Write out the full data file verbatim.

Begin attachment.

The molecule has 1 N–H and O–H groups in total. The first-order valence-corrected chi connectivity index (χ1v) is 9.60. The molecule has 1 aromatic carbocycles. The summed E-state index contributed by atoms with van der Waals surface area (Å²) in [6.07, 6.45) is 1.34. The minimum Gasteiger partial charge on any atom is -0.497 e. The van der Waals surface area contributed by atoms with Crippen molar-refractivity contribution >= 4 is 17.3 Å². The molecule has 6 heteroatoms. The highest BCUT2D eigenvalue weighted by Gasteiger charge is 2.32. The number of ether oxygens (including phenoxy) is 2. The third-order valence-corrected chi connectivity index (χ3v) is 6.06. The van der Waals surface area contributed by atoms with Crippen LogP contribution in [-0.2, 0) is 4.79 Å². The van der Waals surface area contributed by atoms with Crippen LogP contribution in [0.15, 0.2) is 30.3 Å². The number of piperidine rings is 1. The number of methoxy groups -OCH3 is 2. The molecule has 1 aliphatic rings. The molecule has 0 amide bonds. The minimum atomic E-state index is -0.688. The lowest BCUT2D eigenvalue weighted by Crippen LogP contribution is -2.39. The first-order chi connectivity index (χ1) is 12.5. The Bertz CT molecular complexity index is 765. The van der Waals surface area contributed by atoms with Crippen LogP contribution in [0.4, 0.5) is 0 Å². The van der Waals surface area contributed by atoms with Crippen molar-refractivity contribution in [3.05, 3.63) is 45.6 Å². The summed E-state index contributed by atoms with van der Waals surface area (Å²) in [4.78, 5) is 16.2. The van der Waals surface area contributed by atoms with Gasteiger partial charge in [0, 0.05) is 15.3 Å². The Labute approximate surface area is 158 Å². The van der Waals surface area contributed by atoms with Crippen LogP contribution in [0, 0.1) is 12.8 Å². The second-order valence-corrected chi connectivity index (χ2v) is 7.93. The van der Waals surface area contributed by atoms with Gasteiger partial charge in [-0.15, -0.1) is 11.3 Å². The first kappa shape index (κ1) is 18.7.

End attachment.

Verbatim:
The molecule has 1 N–H and O–H groups in total. The first-order valence-corrected chi connectivity index (χ1v) is 9.60. The molecule has 1 aromatic carbocycles. The summed E-state index contributed by atoms with van der Waals surface area (Å²) in [6.07, 6.45) is 1.34. The minimum Gasteiger partial charge on any atom is -0.497 e. The van der Waals surface area contributed by atoms with Crippen molar-refractivity contribution >= 4 is 17.3 Å². The molecule has 6 heteroatoms. The highest BCUT2D eigenvalue weighted by Gasteiger charge is 2.32. The number of ether oxygens (including phenoxy) is 2. The third-order valence-corrected chi connectivity index (χ3v) is 6.06. The van der Waals surface area contributed by atoms with Crippen LogP contribution in [-0.2, 0) is 4.79 Å². The van der Waals surface area contributed by atoms with Crippen LogP contribution in [0.15, 0.2) is 30.3 Å². The number of piperidine rings is 1. The number of methoxy groups -OCH3 is 2. The molecule has 1 aliphatic rings. The molecule has 0 amide bonds. The minimum atomic E-state index is -0.688. The lowest BCUT2D eigenvalue weighted by Crippen LogP contribution is -2.39. The first-order chi connectivity index (χ1) is 12.5. The Bertz CT molecular complexity index is 765. The van der Waals surface area contributed by atoms with Crippen LogP contribution in [0.4, 0.5) is 0 Å². The van der Waals surface area contributed by atoms with Crippen molar-refractivity contribution in [3.05, 3.63) is 45.6 Å². The summed E-state index contributed by atoms with van der Waals surface area (Å²) in [4.78, 5) is 16.2. The van der Waals surface area contributed by atoms with Gasteiger partial charge in [0, 0.05) is 15.3 Å². The Labute approximate surface area is 158 Å². The van der Waals surface area contributed by atoms with Crippen LogP contribution in [0, 0.1) is 12.8 Å². The second-order valence-corrected chi connectivity index (χ2v) is 7.93. The van der Waals surface area contributed by atoms with Gasteiger partial charge in [-0.15, -0.1) is 11.3 Å². The first kappa shape index (κ1) is 18.7.